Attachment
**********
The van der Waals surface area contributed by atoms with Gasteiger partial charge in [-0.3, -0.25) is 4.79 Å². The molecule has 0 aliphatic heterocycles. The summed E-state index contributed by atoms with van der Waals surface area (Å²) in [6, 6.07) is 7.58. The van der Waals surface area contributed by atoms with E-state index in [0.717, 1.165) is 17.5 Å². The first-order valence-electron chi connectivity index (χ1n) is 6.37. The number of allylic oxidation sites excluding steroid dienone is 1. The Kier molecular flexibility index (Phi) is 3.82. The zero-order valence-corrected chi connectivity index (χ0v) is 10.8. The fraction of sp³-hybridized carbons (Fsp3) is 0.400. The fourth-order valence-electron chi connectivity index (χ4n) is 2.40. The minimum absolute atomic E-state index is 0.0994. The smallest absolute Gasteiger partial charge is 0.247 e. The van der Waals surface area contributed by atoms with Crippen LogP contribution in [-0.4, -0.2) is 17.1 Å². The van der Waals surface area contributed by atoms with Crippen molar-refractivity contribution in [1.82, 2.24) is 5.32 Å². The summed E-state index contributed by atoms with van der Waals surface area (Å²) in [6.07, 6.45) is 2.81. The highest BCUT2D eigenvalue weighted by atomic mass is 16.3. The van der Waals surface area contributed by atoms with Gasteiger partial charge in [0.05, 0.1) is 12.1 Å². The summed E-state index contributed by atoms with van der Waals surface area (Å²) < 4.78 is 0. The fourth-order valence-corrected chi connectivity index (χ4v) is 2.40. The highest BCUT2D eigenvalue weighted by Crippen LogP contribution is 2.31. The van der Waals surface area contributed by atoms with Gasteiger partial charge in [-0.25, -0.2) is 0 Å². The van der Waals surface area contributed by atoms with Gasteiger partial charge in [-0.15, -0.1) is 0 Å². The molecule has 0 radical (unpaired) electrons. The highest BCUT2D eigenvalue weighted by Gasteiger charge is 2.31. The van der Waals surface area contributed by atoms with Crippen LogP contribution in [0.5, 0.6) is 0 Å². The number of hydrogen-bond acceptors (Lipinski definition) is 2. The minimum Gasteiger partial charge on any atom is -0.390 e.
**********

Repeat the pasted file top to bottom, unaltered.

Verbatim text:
The van der Waals surface area contributed by atoms with Gasteiger partial charge in [-0.3, -0.25) is 4.79 Å². The molecule has 0 aliphatic heterocycles. The summed E-state index contributed by atoms with van der Waals surface area (Å²) in [6, 6.07) is 7.58. The van der Waals surface area contributed by atoms with E-state index in [0.717, 1.165) is 17.5 Å². The first-order valence-electron chi connectivity index (χ1n) is 6.37. The number of allylic oxidation sites excluding steroid dienone is 1. The Kier molecular flexibility index (Phi) is 3.82. The zero-order valence-corrected chi connectivity index (χ0v) is 10.8. The fraction of sp³-hybridized carbons (Fsp3) is 0.400. The fourth-order valence-electron chi connectivity index (χ4n) is 2.40. The minimum absolute atomic E-state index is 0.0994. The smallest absolute Gasteiger partial charge is 0.247 e. The van der Waals surface area contributed by atoms with Crippen LogP contribution in [-0.4, -0.2) is 17.1 Å². The van der Waals surface area contributed by atoms with Crippen molar-refractivity contribution in [1.82, 2.24) is 5.32 Å². The summed E-state index contributed by atoms with van der Waals surface area (Å²) in [6.07, 6.45) is 2.81. The highest BCUT2D eigenvalue weighted by atomic mass is 16.3. The van der Waals surface area contributed by atoms with Gasteiger partial charge in [0.05, 0.1) is 12.1 Å². The summed E-state index contributed by atoms with van der Waals surface area (Å²) < 4.78 is 0. The fourth-order valence-corrected chi connectivity index (χ4v) is 2.40. The highest BCUT2D eigenvalue weighted by Crippen LogP contribution is 2.31. The van der Waals surface area contributed by atoms with Gasteiger partial charge in [-0.25, -0.2) is 0 Å². The van der Waals surface area contributed by atoms with Gasteiger partial charge in [-0.15, -0.1) is 0 Å². The molecule has 0 radical (unpaired) electrons. The highest BCUT2D eigenvalue weighted by Gasteiger charge is 2.31. The van der Waals surface area contributed by atoms with Crippen LogP contribution in [0.5, 0.6) is 0 Å². The number of hydrogen-bond acceptors (Lipinski definition) is 2. The minimum Gasteiger partial charge on any atom is -0.390 e.